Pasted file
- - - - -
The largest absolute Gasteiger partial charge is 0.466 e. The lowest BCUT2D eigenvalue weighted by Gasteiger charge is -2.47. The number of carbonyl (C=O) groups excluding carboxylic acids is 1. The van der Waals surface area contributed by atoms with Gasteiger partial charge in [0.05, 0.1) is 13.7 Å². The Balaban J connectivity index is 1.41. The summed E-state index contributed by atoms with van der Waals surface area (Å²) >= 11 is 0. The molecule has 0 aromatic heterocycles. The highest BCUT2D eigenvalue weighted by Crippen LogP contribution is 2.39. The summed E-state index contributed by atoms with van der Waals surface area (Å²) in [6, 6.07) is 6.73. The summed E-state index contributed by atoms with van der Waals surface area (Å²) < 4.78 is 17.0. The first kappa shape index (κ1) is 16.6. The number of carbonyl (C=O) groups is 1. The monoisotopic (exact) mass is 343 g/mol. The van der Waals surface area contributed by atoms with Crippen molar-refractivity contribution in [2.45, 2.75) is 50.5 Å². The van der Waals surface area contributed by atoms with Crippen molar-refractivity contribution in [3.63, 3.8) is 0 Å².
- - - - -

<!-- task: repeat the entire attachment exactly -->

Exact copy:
The largest absolute Gasteiger partial charge is 0.466 e. The lowest BCUT2D eigenvalue weighted by Gasteiger charge is -2.47. The number of carbonyl (C=O) groups excluding carboxylic acids is 1. The van der Waals surface area contributed by atoms with Gasteiger partial charge in [0.05, 0.1) is 13.7 Å². The Balaban J connectivity index is 1.41. The summed E-state index contributed by atoms with van der Waals surface area (Å²) >= 11 is 0. The molecule has 0 aromatic heterocycles. The highest BCUT2D eigenvalue weighted by Crippen LogP contribution is 2.39. The summed E-state index contributed by atoms with van der Waals surface area (Å²) in [6, 6.07) is 6.73. The summed E-state index contributed by atoms with van der Waals surface area (Å²) < 4.78 is 17.0. The first kappa shape index (κ1) is 16.6. The number of carbonyl (C=O) groups is 1. The monoisotopic (exact) mass is 343 g/mol. The van der Waals surface area contributed by atoms with Crippen molar-refractivity contribution in [2.45, 2.75) is 50.5 Å². The van der Waals surface area contributed by atoms with Crippen molar-refractivity contribution in [3.63, 3.8) is 0 Å².